Supreme Court, 3 October 2005, Litigation concerning insurance premiums and fraudulent acts
An insured paid his premium to a broker, who did not forward it to the insurer. Shortly thereafter, a loss occurred and the broker admitted that it had received the premium and that it had never forwarded it to the insurer.
It should be noted that the premium had not been paid in full by the insured. Therefore, the insurer maintained that, in addition to the misappropriation of funds, there had been a breach of duty on the part of the intermediary because it had not requested that the insured pay it the balance still due. The insurer compensated the client and sued the broker on these two grounds. The broker’s defence was that it could not be held solely liable due to the fact that the client had failed to pay the remainder of his premium and, therefore, the client should also be held liable for the loss sustained by the insurer.
The Court of Appeal held the broker liable and ordered it to reimburse the insurer for the amount of the indemnity paid. The intermediary therefore appealed to the Supreme Court. The Supreme Court also held against the broker on the grounds the broker was at the origin of the loss caused to the insurer.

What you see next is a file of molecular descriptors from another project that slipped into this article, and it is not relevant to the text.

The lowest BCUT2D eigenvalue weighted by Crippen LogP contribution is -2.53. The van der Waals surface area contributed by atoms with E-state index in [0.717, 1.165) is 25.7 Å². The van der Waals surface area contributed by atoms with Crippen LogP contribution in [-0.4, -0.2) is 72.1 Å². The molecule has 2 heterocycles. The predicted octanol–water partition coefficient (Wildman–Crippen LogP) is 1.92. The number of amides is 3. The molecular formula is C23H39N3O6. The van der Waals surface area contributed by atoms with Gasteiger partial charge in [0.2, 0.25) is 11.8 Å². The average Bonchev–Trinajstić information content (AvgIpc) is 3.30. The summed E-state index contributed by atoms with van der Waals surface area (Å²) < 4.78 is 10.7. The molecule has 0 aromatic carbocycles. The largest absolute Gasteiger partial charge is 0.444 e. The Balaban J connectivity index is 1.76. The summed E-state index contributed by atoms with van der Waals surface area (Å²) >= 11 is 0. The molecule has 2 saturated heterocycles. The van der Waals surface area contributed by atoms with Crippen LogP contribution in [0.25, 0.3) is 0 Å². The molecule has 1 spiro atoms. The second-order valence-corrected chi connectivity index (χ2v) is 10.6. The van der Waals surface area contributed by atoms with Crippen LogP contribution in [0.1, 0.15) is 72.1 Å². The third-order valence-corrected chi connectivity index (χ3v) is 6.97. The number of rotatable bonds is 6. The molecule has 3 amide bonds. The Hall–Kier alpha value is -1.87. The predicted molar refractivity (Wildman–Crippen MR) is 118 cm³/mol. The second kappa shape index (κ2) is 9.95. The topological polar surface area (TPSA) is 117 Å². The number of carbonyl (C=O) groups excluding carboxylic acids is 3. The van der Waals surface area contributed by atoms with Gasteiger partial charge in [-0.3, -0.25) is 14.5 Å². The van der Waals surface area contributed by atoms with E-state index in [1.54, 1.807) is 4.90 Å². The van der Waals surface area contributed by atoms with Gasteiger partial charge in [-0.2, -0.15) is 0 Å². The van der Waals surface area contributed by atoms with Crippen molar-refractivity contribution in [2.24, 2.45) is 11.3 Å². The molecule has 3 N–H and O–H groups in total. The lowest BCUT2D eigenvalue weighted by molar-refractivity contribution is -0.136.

In addition to the issue of misappropriation of funds, this case raised the issue of which party had caused the loss to the insurer: the insured because he had not paid a sufficient sum to be compensated for his claim under the terms of the policy, or the broker for not having requested payment of the sum still owed? The court ruled against the broker on the grounds that had the broker fulfilled its obligations, the insured would have paid the correct amount of premium. This judgment highlights the need for intermediaries to prepare documentation in advance certifying that it has properly fulfilled its obligations to the insured. This could have enabled the broker to prove that it had warned the insured of the risks inherent in a partial payment of the premium, and thus mitigate its liability.